*431 It is worthy of emphasis that the plaintiffs carefully acknowledge and allege specifically that the dispute is not between the Catholic and Protestant Churches or faiths as such but is one between the civil authorities of the Pueblo and the plaintiffs who adhere to various Protestant denominations.

The complaint is founded solely on alleged violations of the Civil Rights Act, Title 8, U.S.C.A. § 43,[1] which reads:

"Every person who, under color of any statute, ordinance, regulation, custom, or usage, of any State or Territory, subjects, or causes to be subjected, any citizen of the United States or other person within the jurisdiction thereof to the deprivation of any rights, privileges, or immunities secured by the Constitution and laws, shall be liable to the party injured in an action at law, suit in equity, or other proper proceeding for redress."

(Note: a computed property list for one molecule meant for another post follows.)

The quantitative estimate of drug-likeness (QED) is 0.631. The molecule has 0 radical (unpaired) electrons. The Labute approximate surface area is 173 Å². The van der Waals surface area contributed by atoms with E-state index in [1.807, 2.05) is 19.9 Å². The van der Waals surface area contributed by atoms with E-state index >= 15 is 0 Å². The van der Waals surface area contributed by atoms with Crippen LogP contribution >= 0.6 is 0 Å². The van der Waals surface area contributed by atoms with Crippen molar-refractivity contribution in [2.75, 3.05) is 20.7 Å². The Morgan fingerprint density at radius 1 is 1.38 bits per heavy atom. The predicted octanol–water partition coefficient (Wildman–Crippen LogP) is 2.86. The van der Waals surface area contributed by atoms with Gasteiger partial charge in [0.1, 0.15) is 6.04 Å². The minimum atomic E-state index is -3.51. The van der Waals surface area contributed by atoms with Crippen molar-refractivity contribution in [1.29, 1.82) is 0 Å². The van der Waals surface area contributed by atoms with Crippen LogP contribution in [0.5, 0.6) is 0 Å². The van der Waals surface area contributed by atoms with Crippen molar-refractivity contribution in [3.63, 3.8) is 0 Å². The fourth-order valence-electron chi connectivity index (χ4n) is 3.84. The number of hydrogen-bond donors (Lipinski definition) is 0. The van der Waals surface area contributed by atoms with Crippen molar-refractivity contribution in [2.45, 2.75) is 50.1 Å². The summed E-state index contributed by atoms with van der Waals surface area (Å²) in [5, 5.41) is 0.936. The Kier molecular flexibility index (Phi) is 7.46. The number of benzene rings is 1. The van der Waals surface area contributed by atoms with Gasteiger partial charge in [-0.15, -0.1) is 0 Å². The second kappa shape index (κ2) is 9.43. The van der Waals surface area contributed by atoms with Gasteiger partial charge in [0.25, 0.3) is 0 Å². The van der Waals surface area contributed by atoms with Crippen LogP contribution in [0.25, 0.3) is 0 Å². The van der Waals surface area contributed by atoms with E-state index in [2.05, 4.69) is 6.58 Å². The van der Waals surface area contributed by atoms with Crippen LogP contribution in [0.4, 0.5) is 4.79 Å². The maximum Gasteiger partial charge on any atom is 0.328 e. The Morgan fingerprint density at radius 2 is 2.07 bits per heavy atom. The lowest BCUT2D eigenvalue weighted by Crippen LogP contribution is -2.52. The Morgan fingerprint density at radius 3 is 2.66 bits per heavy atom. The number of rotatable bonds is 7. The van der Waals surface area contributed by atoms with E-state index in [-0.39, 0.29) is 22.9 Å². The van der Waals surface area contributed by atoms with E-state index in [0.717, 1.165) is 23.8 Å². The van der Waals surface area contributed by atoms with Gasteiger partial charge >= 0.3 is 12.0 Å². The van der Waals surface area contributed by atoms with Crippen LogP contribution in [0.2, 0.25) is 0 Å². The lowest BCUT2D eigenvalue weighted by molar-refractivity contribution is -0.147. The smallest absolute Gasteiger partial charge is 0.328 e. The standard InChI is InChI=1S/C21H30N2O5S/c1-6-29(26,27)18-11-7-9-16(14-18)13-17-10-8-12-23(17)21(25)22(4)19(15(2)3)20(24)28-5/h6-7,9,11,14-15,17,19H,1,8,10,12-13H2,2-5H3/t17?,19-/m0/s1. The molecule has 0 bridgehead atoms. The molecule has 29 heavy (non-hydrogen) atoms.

The jurisdiction of this court is alleged by the complaint to be based on Title 28, U.S.C.A. § 1343(3) which reads:

"The district courts shall have original jurisdiction of any civil action authorized by law to be commenced by any person:
* * * * * *
"(3) To redress the deprivation, under color of any State law, statute, ordinance, regulation, custom or usage, of any right, privilege or immunity secured by the Constitution of the United States or by any Act of Congress providing for equal rights of citizens or of all persons within the jurisdiction of the United States."

The defendants filed motions to dismiss the complaint on the ground that this court has no jurisdiction for the reason that none of the actions complained of by the plaintiffs was taken under color of any statute, ordinance, regulation, custom or usage of any State or Territory.